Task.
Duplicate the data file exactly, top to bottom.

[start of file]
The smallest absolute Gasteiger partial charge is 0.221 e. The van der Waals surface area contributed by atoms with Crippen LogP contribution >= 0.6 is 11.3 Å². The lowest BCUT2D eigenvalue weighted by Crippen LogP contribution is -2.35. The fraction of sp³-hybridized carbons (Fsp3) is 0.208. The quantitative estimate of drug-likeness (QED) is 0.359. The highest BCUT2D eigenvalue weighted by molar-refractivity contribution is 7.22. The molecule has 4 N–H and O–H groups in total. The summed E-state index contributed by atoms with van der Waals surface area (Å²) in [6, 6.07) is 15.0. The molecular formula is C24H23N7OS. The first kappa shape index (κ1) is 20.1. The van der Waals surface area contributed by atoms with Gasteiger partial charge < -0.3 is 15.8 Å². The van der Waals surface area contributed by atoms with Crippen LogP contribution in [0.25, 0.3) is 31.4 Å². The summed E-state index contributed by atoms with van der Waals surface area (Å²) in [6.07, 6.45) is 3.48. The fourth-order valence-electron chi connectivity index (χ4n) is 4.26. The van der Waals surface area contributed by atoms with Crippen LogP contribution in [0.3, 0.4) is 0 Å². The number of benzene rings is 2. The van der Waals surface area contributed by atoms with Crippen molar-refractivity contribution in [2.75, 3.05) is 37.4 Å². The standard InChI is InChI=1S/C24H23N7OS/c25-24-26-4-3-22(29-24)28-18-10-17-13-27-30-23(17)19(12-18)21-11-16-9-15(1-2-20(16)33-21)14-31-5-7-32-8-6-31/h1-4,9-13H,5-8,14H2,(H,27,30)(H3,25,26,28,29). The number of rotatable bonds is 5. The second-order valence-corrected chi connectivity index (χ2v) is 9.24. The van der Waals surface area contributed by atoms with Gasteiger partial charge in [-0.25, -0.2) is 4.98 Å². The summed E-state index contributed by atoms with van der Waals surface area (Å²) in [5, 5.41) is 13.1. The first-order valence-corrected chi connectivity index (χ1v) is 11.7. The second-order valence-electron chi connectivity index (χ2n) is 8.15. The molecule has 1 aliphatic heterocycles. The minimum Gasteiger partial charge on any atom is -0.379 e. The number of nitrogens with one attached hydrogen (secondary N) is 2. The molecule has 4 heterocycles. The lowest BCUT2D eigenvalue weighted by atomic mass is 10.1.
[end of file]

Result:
The smallest absolute Gasteiger partial charge is 0.221 e. The van der Waals surface area contributed by atoms with Crippen LogP contribution >= 0.6 is 11.3 Å². The lowest BCUT2D eigenvalue weighted by Crippen LogP contribution is -2.35. The fraction of sp³-hybridized carbons (Fsp3) is 0.208. The quantitative estimate of drug-likeness (QED) is 0.359. The highest BCUT2D eigenvalue weighted by molar-refractivity contribution is 7.22. The molecule has 4 N–H and O–H groups in total. The summed E-state index contributed by atoms with van der Waals surface area (Å²) in [6, 6.07) is 15.0. The molecular formula is C24H23N7OS. The first kappa shape index (κ1) is 20.1. The van der Waals surface area contributed by atoms with Gasteiger partial charge < -0.3 is 15.8 Å². The van der Waals surface area contributed by atoms with Crippen LogP contribution in [0.25, 0.3) is 31.4 Å². The summed E-state index contributed by atoms with van der Waals surface area (Å²) in [6.07, 6.45) is 3.48. The fourth-order valence-electron chi connectivity index (χ4n) is 4.26. The van der Waals surface area contributed by atoms with Crippen LogP contribution in [0.3, 0.4) is 0 Å². The number of benzene rings is 2. The van der Waals surface area contributed by atoms with Crippen molar-refractivity contribution in [2.75, 3.05) is 37.4 Å². The standard InChI is InChI=1S/C24H23N7OS/c25-24-26-4-3-22(29-24)28-18-10-17-13-27-30-23(17)19(12-18)21-11-16-9-15(1-2-20(16)33-21)14-31-5-7-32-8-6-31/h1-4,9-13H,5-8,14H2,(H,27,30)(H3,25,26,28,29). The number of rotatable bonds is 5. The second-order valence-corrected chi connectivity index (χ2v) is 9.24. The van der Waals surface area contributed by atoms with Gasteiger partial charge in [-0.25, -0.2) is 4.98 Å². The summed E-state index contributed by atoms with van der Waals surface area (Å²) in [5, 5.41) is 13.1. The first-order valence-corrected chi connectivity index (χ1v) is 11.7. The second-order valence-electron chi connectivity index (χ2n) is 8.15. The molecule has 1 aliphatic heterocycles. The minimum Gasteiger partial charge on any atom is -0.379 e. The number of nitrogens with one attached hydrogen (secondary N) is 2. The molecule has 4 heterocycles. The lowest BCUT2D eigenvalue weighted by atomic mass is 10.1.